• Why background checks, public records, and license checks are inadequate
• Why pulling Motor Vehicle Records once or twice a year isn’t enough
• How to go beyond telematics and GPS to create real behavioral insights
• The four best practices for comprehensive driver monitoring
What you don't know could hurt your bottom line
Let’s begin with a question: Do you know who is behind the wheel? The reality is that for many enterprises with employees who drive as part of their job, the answer is, “I think so,” or maybe, “no.” Driver risk management has recently become a top issue for many organizations since it directly affects budgets and the bottom line. The fact that there are more than 100 million people driving for work-related activities on U.S. roads and many of them have invalid, suspended or no driver’s license at all should be cause enough for concern. But combining this with the facts that:
• most organizations’ budgets are at best flat
• P&C insurance rates are rising 14% every 2 years
• 90% of crashes are due to human error
• there are fewer qualified drivers available today
• the number of lawsuits around negligence are skyrocketing
• and it becomes clear that understanding exposure to driver risk is imperative for every organization.
So what do
Today, it’s commonplace for companies to check the motor vehicle records (MVRs) of their drivers once a year. That’s considered due diligence. But what if one driver gets a moving violation or a citation for driving under the influence three weeks after the report was pulled? It could take months for that potentially costly issue to come to light. Likewise, a driver safety policy issued annually is typically worth about as much as the paper it’s written on. There is great potential in setting high standards and creating positive driving behaviors, but this must be a continual process informed by concrete policies, shared motivation to improve, useful data, and quality leadership. Fortunately, several important practices can help companies create a better safety culture –saving money, reducing risk and legal vulnerability, and keeping employees and communities safe. Here’s how.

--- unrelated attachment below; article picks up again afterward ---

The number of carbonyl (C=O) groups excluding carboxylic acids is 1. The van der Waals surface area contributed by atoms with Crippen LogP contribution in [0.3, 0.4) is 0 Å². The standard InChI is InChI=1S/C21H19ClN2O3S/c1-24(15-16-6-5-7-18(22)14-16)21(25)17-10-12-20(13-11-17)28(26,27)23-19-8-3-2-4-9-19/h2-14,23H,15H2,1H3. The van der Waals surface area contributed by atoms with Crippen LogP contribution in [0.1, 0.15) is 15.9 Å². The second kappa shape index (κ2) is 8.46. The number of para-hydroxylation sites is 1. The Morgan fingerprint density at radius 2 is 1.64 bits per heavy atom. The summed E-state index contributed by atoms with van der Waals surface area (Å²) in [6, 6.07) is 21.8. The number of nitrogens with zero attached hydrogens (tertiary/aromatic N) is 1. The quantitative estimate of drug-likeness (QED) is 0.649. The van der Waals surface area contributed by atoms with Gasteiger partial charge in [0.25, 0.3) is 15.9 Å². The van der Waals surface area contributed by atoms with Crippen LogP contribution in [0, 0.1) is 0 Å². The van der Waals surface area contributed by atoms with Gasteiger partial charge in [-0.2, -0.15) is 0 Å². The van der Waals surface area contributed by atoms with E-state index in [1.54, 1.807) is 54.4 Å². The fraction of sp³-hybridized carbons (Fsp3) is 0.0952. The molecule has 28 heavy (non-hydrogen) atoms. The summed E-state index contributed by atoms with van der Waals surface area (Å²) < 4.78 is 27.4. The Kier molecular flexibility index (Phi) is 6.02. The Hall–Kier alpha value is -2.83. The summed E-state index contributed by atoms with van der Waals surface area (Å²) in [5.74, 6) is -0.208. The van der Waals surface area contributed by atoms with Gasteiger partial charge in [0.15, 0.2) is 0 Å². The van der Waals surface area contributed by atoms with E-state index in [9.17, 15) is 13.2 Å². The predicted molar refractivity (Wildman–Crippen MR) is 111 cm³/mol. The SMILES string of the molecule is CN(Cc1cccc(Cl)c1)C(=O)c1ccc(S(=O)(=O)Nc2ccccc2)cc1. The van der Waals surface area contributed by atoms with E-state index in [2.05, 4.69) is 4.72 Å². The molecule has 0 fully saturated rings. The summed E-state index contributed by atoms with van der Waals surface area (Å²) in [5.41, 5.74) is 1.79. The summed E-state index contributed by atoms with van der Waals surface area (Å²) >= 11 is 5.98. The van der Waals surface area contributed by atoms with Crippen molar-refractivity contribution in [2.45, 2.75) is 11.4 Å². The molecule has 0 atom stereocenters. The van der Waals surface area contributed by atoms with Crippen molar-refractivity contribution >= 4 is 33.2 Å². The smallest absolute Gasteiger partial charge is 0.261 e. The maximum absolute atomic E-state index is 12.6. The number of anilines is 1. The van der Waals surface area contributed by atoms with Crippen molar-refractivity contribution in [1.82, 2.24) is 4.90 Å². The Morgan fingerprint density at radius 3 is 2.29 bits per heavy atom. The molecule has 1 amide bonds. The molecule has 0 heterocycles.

Keeping the lights on in a manufacturing environment remains top priority for industrial companies. All too often, factories are in a reactive mode, relying on manual inspections that risk downtime because they don’t usually reveal actionable problem data.
Find out how the Nexcom Predictive Diagnostic Maintenance (PDM) system enables uninterrupted production during outages by monitoring each unit in the Diesel Uninterrupted Power Supplies (DUPS) system noninvasively.
• Using vibration analysis, the system can detect 85% of power supply problems before they do damage or cause failure
• Information processing for machine diagnostics is done at the edge, providing real-time alerts on potential issues with ample of lead time for managers to rectify
• Graphic user interface offers visual representation and analysis of historical and trending data that is easily consumable
The rise of ransomware over the past few years is an ever-growing problem that has quickly become an extremely lucrative criminal enterprise. Targeted organizations often believe that paying the ransom is the most cost-effective way to get their data back — and, unfortunately, this may also be the reality.
Published By: CheckMarx
Published Date: Apr 03, 2019
In the early years of software development, you would often design it, build it, and
only then think about how to secure it.
This was arguably fine in the days of monolithic applications and closed networks,
when good perimeter-based protection and effective identity and access management
would get you a long way towards minimising the risk. In today’s highly connected,
API-driven application environments, however, any given software component or
service can be invoked and potentially abused in so many different ways. Add to this
the increasing pace of change through iterative ‘DevOps-style’ delivery and ever-faster
release cycles, and many understandably assert that security management and
assurance nowadays needs to be an ongoing and embedded part of the development
and delivery process.
In our always-on, always-connected world, healthcare consumers expect instant access to customer service, not just from 9 AM to 5 PM. It’s often no longer good enough for health plans to staff call centers during standard business hours. Members today typically want to be able to log in and help themselves to the answers they need from self-service channels whenever they want — and they want the experience to be highly personal.
One contact center benchmark study (see next page) revealed self-service channels can be a win-win for both businesses and consumers.1 When done well, self-service solutions can help businesses improve customer satisfaction while reducing costs. And consumers appreciate the convenience of getting answers quickly and efficiently.
In today’s print market, it’s tough to compete on quality and price alone. Offering specialty print effects and applications can help you maintain your margins and wow your customers with your creative expertise. This two-part guide will introduce you to dozens of the most sought-after embellishment techniques and specialty applications, and show you how to integrate them into your existing digital printing workflow.